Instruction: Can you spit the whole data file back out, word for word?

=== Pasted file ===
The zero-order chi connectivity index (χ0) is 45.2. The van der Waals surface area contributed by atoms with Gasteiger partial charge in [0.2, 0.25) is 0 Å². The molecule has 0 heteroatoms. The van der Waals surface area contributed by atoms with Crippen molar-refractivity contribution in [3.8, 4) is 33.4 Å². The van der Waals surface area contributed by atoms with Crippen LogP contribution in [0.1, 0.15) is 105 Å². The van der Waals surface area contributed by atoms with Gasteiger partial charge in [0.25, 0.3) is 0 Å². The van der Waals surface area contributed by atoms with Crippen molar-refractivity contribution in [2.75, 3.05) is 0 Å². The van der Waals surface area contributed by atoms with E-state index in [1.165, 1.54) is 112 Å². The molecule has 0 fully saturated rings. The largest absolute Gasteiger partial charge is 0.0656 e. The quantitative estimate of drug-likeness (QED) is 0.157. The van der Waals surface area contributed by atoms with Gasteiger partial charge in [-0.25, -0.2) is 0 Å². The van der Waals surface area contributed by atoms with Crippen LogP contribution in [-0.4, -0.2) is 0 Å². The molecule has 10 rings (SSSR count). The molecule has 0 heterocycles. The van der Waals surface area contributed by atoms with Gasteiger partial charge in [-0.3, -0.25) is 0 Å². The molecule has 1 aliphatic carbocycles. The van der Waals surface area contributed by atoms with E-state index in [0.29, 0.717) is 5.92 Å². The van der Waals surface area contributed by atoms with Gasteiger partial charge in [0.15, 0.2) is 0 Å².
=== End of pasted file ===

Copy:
The zero-order chi connectivity index (χ0) is 45.2. The van der Waals surface area contributed by atoms with Gasteiger partial charge in [0.2, 0.25) is 0 Å². The molecule has 0 heteroatoms. The van der Waals surface area contributed by atoms with Crippen molar-refractivity contribution in [3.8, 4) is 33.4 Å². The van der Waals surface area contributed by atoms with Crippen LogP contribution in [0.1, 0.15) is 105 Å². The van der Waals surface area contributed by atoms with Gasteiger partial charge in [0.25, 0.3) is 0 Å². The van der Waals surface area contributed by atoms with Crippen molar-refractivity contribution in [2.75, 3.05) is 0 Å². The van der Waals surface area contributed by atoms with E-state index in [1.165, 1.54) is 112 Å². The molecule has 0 fully saturated rings. The largest absolute Gasteiger partial charge is 0.0656 e. The quantitative estimate of drug-likeness (QED) is 0.157. The van der Waals surface area contributed by atoms with Gasteiger partial charge in [-0.25, -0.2) is 0 Å². The van der Waals surface area contributed by atoms with Crippen LogP contribution in [-0.4, -0.2) is 0 Å². The molecule has 10 rings (SSSR count). The molecule has 0 heterocycles. The van der Waals surface area contributed by atoms with Gasteiger partial charge in [-0.3, -0.25) is 0 Å². The molecule has 1 aliphatic carbocycles. The van der Waals surface area contributed by atoms with E-state index in [0.29, 0.717) is 5.92 Å². The van der Waals surface area contributed by atoms with Gasteiger partial charge in [0.15, 0.2) is 0 Å².